Professors Aumann and Yunus have two entirely different approaches to business: Professor Aumann believes that the sole purpose of business is to make money – and that individuals won’t work for others – he doesn’t believe that the sub-prime crisis in the USA, which lead to a global financial crisis results from greed. Professor Yunus takes a different approach – he believes that man is not here simply for the sole purpose of making money, at the expense of others. Read this report and give your views on the approach you believe we should adopt in South Africa.
Not greed – that’s the conclusion proposed by 2005 Nobel Prize winner and renowned author Professor Robert Aumann – in a presentation to the UCT Graduate School of Business this week.
The well-publicised failure of certain banks and financial institutions within the USA, which have had international repercussions, was directly caused by the “sub-prime” crisis. The term used to describe those borrowers who fall below the usual security standard to borrow; essentially, these borrowers don’t have sufficient security to justify the amount lent to them.
Banks identified that there was an increased risk in lending to medium to high risk home-owners, but thought that by bundling these loans and effectively “insuring” themselves against loss –also taking into account that they could repossess the house if the borrower defaulted, it was sufficient to justify the risk being taken.
In addition, Lending Officers were incentivised to lend. In some cases more than 100% of the value of the property was advanced.
Easy borrowing encouraged construction companies to build, causing a glut of houses and subsequent falls in house prices, to such as extent, that borrowers who hadn’t defaulted weren’t inclined to repay funds in excess of the current value of their property. They simply said – take the house back.
Compounding the impact of the overleveraging, additional underlying causes were identified: “entanglement” – the spreading of the banking risk to the insuring institutions – so that not just banks failed, but the organisations who had become involved in the bundled risk arrangements. Subsequent to the bank failures, it has been identified that the over-borrowing was up to 35 times the assets of the banking institutions.
Bank Managers were incentivised by stock options – stock that they could choose to purchase at a future date. When share prices fell, they simply didn’t exercise their stock options, they didn’t effectively lose income, they might not have gained, but they didn’t lose anything.
As share prices fell, investors lost confidence and sold off their stocks, exacerbating the fall, and more bankers failed to exercise their options.
Professor Aumann does not recommend government regulation – other than to prevent “entanglement” – to avoid the failure of one institution being able to damage others. He believes that governments should not abandon the market economy as these failures do not represent a failure of the capitalist system – the market economy is superior to the alternative that is socialism. He quotes particularly China as making progress through the adoption of a market economy.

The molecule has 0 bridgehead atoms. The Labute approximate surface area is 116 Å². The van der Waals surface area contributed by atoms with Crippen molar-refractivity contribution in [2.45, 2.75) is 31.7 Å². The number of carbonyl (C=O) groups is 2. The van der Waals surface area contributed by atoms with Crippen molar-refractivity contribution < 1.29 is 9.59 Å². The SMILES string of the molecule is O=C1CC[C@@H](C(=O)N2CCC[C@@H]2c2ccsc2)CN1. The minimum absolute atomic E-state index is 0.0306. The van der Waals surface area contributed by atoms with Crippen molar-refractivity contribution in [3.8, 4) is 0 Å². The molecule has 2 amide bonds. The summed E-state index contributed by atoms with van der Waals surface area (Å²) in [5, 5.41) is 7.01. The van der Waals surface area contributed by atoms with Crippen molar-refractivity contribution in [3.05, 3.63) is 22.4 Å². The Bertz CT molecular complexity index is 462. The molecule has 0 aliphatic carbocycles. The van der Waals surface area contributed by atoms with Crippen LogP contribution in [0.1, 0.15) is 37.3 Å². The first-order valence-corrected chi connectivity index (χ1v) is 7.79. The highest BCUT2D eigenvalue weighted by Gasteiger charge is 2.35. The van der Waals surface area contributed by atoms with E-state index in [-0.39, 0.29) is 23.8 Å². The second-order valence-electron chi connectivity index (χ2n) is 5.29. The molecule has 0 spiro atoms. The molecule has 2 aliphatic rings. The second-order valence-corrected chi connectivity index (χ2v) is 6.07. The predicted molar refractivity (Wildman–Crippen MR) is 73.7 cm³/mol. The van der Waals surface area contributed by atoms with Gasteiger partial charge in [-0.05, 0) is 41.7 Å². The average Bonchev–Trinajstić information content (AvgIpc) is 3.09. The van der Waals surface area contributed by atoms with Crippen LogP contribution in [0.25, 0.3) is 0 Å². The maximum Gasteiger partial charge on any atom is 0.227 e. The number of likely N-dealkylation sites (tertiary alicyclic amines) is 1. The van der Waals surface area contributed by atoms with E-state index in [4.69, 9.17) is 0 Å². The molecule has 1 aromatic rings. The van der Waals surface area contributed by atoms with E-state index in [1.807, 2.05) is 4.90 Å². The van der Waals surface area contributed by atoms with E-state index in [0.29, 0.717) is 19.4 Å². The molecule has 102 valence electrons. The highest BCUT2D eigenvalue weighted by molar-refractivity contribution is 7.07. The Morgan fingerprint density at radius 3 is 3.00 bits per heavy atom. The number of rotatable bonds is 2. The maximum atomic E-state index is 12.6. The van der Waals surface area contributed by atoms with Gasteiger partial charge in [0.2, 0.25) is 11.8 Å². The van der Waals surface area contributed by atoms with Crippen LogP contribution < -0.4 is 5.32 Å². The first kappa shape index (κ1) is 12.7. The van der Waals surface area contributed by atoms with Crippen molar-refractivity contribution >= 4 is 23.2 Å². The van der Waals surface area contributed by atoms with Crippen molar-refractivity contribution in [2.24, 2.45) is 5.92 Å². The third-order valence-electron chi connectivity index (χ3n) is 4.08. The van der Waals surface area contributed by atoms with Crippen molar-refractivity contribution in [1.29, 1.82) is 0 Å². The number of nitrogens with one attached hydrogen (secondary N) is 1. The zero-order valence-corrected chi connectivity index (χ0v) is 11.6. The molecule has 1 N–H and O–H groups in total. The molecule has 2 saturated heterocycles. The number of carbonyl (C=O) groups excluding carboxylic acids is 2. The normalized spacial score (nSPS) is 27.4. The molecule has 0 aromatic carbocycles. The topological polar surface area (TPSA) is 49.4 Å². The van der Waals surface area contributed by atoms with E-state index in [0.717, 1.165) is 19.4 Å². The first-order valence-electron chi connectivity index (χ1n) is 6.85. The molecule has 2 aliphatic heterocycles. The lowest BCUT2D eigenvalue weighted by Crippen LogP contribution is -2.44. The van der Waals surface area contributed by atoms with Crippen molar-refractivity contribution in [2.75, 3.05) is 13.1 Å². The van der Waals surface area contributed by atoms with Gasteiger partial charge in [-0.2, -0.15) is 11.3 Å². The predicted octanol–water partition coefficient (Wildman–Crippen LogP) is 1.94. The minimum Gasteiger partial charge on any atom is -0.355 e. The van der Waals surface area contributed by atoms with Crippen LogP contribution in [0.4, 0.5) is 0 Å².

He does not think that executive pay should be reduced – merely restructured – and proposes continuation of incentives, just structured differently.
He does not believe what happened resulted from greed as the purpose of business is to make money – to make profits – and to take risks.
Finally, although economic forecasts are notoriously unreliable he suggests that we are recovering from the financial crisis.
Compare Professor Aumann’s approach with that of Prof Muhammad Yunus – the founder of the Grameen Bank in India.
Professor Yunus rejects the view that the only purpose of business is to make money to profit at the expense of others and to push others into poverty. Poverty he argues is not created by poor people, poverty is created by the system and the policies adopted; poor people cannot be blamed for poverty, they are the victims.
He argues that access to credit is a basic human right and rejects the system that has existed to date, namely that financial institutions have effectively excluded 2/3 of the world’s population. Financial institutions need to be re-organised as inclusive institutions.
His experience tells him that it is the poor who really pay back – it is the rich who default on payments. He firmly believes that the poor are as creative and as resourceful as anyone, it is the denial of opportunity that causes them to remain in poverty.
He has a view of a new world order and believes that it is possible, that it is not a pipe dream. If we can meet our Millennium Development Goals to halve world poverty, then it is logically possible to continue to remove poverty completely. However, once removed, he proposes that mechanisms would need to be put in place to prevent poverty re-developing.
The question then seem to be: which approach is more appropriate in South Africa today?
Prepared for Portal Publishing
By sylvia hammond
4 August 2009